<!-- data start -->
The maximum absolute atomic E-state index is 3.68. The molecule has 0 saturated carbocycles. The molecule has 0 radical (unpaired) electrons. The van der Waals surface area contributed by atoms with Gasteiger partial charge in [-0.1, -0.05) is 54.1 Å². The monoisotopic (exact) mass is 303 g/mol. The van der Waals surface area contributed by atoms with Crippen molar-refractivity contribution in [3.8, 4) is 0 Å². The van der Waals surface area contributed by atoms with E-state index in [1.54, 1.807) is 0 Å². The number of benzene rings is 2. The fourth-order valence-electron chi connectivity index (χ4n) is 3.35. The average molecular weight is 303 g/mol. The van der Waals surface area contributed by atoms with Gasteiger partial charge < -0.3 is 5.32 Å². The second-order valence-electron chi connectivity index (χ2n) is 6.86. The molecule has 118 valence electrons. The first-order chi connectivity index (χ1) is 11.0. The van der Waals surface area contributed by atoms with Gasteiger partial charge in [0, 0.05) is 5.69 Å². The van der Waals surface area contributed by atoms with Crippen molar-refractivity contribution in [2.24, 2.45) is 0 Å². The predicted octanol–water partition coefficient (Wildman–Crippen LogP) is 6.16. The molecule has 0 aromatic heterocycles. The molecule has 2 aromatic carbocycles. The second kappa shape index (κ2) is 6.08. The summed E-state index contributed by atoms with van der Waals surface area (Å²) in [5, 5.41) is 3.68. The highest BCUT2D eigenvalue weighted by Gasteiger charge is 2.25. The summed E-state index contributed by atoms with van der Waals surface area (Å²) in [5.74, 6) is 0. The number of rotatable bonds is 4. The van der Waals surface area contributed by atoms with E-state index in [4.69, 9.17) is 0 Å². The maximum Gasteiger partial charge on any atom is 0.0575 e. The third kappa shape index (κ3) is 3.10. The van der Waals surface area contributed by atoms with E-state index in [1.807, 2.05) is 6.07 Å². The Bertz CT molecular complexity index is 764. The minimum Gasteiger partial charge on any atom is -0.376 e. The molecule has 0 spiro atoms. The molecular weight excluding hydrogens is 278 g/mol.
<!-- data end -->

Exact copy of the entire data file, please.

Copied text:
The maximum absolute atomic E-state index is 3.68. The molecule has 0 saturated carbocycles. The molecule has 0 radical (unpaired) electrons. The van der Waals surface area contributed by atoms with Gasteiger partial charge in [-0.1, -0.05) is 54.1 Å². The monoisotopic (exact) mass is 303 g/mol. The van der Waals surface area contributed by atoms with Crippen molar-refractivity contribution in [3.8, 4) is 0 Å². The van der Waals surface area contributed by atoms with E-state index in [1.54, 1.807) is 0 Å². The number of benzene rings is 2. The fourth-order valence-electron chi connectivity index (χ4n) is 3.35. The average molecular weight is 303 g/mol. The van der Waals surface area contributed by atoms with Gasteiger partial charge < -0.3 is 5.32 Å². The second-order valence-electron chi connectivity index (χ2n) is 6.86. The molecule has 118 valence electrons. The first-order chi connectivity index (χ1) is 11.0. The van der Waals surface area contributed by atoms with Gasteiger partial charge in [0, 0.05) is 5.69 Å². The van der Waals surface area contributed by atoms with Crippen molar-refractivity contribution in [2.24, 2.45) is 0 Å². The predicted octanol–water partition coefficient (Wildman–Crippen LogP) is 6.16. The molecule has 0 aromatic heterocycles. The molecule has 2 aromatic carbocycles. The second kappa shape index (κ2) is 6.08. The summed E-state index contributed by atoms with van der Waals surface area (Å²) in [5, 5.41) is 3.68. The highest BCUT2D eigenvalue weighted by Gasteiger charge is 2.25. The summed E-state index contributed by atoms with van der Waals surface area (Å²) in [5.74, 6) is 0. The number of rotatable bonds is 4. The van der Waals surface area contributed by atoms with E-state index in [4.69, 9.17) is 0 Å². The maximum Gasteiger partial charge on any atom is 0.0575 e. The third kappa shape index (κ3) is 3.10. The van der Waals surface area contributed by atoms with E-state index in [1.807, 2.05) is 6.07 Å². The Bertz CT molecular complexity index is 764. The minimum Gasteiger partial charge on any atom is -0.376 e. The molecule has 0 spiro atoms. The molecular weight excluding hydrogens is 278 g/mol.